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Kathmandu, the capital city of Nepal, is the largest city of the country with an approximate population of around 3 million. Kathmandu metropolitan including Lalitpur and Bhaktapur has a large no of population of around 5-6 million people. Kathmandu is also the largest metropolis in the Himalayan hill region. Nepali and Newari is the most spoken language in the city.
Kathmandu, also known as City of Temples stands at an elevation of approximately 1,400 metres (4,600 feet) above sea level in the bowl-shaped Kathmandu Valley of central Nepal. The valley is historically termed as “Nepal Mandala” and has been the home of Newar culture, a cosmopolitan urban civilization in the Himalayas foothills. The city was the royal capital of the Kingdom of Nepal and hosts palaces, mansions and gardens of the Nepalese aristocracy. It has been home to the headquarters of the South Asian Association for Regional Cooperation (SAARC) since 1985. Today, it is the seat of government of the Nepalese republic established in 2008; and is part of the Province No. 3 in Nepalese administrative geography.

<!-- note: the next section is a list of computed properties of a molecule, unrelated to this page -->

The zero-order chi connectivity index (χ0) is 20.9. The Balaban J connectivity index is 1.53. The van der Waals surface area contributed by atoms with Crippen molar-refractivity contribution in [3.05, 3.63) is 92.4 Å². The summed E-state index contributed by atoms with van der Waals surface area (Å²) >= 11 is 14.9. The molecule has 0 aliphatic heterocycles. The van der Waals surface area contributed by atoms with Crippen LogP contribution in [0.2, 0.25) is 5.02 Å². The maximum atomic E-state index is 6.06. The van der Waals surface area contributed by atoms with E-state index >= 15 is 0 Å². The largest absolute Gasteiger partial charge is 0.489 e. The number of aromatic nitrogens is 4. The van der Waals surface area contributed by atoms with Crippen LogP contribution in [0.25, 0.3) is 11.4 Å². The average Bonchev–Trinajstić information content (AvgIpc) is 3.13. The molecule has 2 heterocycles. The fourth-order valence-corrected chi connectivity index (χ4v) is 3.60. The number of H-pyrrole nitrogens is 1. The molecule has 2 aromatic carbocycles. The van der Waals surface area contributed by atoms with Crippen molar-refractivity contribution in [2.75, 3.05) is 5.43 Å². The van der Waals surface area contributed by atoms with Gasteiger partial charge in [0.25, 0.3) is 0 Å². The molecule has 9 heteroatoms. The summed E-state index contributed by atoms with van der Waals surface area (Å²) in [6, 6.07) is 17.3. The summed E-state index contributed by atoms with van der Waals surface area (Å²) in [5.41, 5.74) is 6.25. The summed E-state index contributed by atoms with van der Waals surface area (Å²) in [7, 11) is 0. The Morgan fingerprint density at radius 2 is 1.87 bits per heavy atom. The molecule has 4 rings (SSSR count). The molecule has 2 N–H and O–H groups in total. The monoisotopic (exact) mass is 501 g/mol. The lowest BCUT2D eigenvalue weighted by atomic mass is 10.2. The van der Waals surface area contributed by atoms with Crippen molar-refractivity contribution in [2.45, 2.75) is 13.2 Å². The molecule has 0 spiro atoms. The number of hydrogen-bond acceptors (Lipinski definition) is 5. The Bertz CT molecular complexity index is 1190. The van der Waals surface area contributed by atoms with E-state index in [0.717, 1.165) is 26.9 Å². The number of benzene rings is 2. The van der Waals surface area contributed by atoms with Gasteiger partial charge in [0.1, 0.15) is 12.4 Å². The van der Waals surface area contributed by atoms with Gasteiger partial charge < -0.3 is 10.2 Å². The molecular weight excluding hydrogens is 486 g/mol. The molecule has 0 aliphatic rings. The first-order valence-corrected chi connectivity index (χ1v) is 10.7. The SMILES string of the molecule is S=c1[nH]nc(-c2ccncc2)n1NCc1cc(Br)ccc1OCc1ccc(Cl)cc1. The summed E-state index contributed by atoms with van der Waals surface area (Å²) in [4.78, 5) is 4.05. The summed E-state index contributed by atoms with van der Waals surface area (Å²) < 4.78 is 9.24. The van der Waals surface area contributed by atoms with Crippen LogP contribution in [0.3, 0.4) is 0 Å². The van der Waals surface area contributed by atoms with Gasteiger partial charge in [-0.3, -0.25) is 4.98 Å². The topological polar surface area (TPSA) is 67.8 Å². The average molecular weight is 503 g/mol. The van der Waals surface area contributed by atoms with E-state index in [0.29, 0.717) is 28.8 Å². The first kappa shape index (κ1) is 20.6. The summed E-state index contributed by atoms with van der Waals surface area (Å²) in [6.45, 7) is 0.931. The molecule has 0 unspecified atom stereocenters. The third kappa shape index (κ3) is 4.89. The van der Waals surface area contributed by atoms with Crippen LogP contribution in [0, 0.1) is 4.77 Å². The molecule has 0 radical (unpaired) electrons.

Kathmandu is and has been for many years the centre of Nepal’s history, art, culture and economy. It has a multiethnic population within a Hindu and Buddhist majority. It is also the home of the Newars. Religious and cultural festivities form a major part of the lives of people residing in Kathmandu.
Tourism is an important part of the economy; in 2013, Kathmandu was ranked third among the top ten upcoming travel destinations in the world by TripAdvisor, and ranked first in Asia. The city is the gateway to the Nepalese Himalayas, and home to seven world heritage sites: the Durbar Squares of Hanuman Dhoka, Patan and Bhaktapur; the Stupas of Swayambhunath and Baudhanath; and the temples of Pashupati and Changu Narayan. There are also seven casinos in the city